Canine folliculitis has many causes that must be treated to get rid of your dog’s papules and pustules. Canine folliculitis can be treated with simple antibiotics, but additional treatment is necessary.
How long does dog folliculitis last?
Treating bacterial folliculitis in dogs can take three to twelve weeks. Skin infections caused by bacteria can be difficult to treat because most antimicrobial drugs don’t reach the dog’s skin. They can use only the dog’s skin if offered in high doses for a long period.
Does dog hair grow back after folliculitis?
A dog’s infection begins to clear once correctly diagnosed and medications prescribed and started. The dog’s fur will start to grow once the skin is healthy. If the condition is not treated, your dog’s skin will be unhealthy, and their fur won’t grow back.
Are some dogs more prone to folliculitis?
Canine folliculitis can affect any pet. However, certain conditions predispose dogs to canine folliculitis, e.g., allergic skin disease is hereditary and more prone to particular breeds. Some of the common breeds include:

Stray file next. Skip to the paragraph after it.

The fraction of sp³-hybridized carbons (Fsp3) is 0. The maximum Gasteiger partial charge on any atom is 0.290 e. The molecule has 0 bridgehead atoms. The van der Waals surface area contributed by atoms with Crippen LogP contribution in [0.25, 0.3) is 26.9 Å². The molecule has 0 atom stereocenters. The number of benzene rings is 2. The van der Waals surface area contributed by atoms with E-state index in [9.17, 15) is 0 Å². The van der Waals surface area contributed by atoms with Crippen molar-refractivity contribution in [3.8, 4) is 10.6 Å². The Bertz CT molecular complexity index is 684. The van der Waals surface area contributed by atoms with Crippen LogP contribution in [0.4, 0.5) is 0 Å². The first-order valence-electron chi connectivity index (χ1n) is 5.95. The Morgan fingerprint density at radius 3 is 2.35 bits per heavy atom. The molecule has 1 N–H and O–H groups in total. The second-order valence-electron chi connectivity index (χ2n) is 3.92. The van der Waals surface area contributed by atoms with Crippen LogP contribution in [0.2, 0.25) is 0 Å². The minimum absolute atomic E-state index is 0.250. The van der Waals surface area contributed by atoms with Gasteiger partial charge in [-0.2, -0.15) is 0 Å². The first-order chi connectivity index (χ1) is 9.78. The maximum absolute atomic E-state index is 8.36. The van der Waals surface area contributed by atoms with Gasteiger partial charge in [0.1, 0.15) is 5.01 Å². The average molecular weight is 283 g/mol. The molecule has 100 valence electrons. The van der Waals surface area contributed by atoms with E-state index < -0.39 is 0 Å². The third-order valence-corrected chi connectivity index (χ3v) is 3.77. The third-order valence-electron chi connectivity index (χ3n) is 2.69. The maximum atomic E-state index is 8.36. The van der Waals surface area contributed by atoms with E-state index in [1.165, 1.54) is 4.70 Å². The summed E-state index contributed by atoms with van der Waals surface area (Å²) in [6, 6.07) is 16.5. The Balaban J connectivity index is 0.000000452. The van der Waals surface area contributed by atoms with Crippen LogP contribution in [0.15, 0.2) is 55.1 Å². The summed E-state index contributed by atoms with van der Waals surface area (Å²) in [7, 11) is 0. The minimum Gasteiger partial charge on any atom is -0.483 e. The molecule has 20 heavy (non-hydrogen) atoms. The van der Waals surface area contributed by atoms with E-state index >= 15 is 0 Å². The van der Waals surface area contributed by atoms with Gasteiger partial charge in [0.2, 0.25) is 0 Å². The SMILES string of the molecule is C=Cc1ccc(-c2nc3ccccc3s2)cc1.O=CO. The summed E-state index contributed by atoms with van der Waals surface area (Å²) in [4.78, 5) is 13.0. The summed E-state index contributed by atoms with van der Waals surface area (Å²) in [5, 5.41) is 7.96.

- Boston Terriers
- Golden and Labrador Retrievers
- Lhasa Apsos
- Shih Tzus
It’s important to know that if you have a mixed breed dog including any of these ones above, they could be predisposed as well.
Is dog folliculitis contagious to humans or other dogs?
Most of the time, no. However, if the underlying issue is the result of ringworms or scabies, then yes it is possible for humans to catch the disease. If the problem is coming from allergies, no it’s not contagious. But if it’s a fungal or bacterial issue it can be transmissible.
If you may suspect that your pup is suffering from folliculitis in any form, make an appointment to see your local vet. This will help to identify the cause and put a proper treatment plan in place.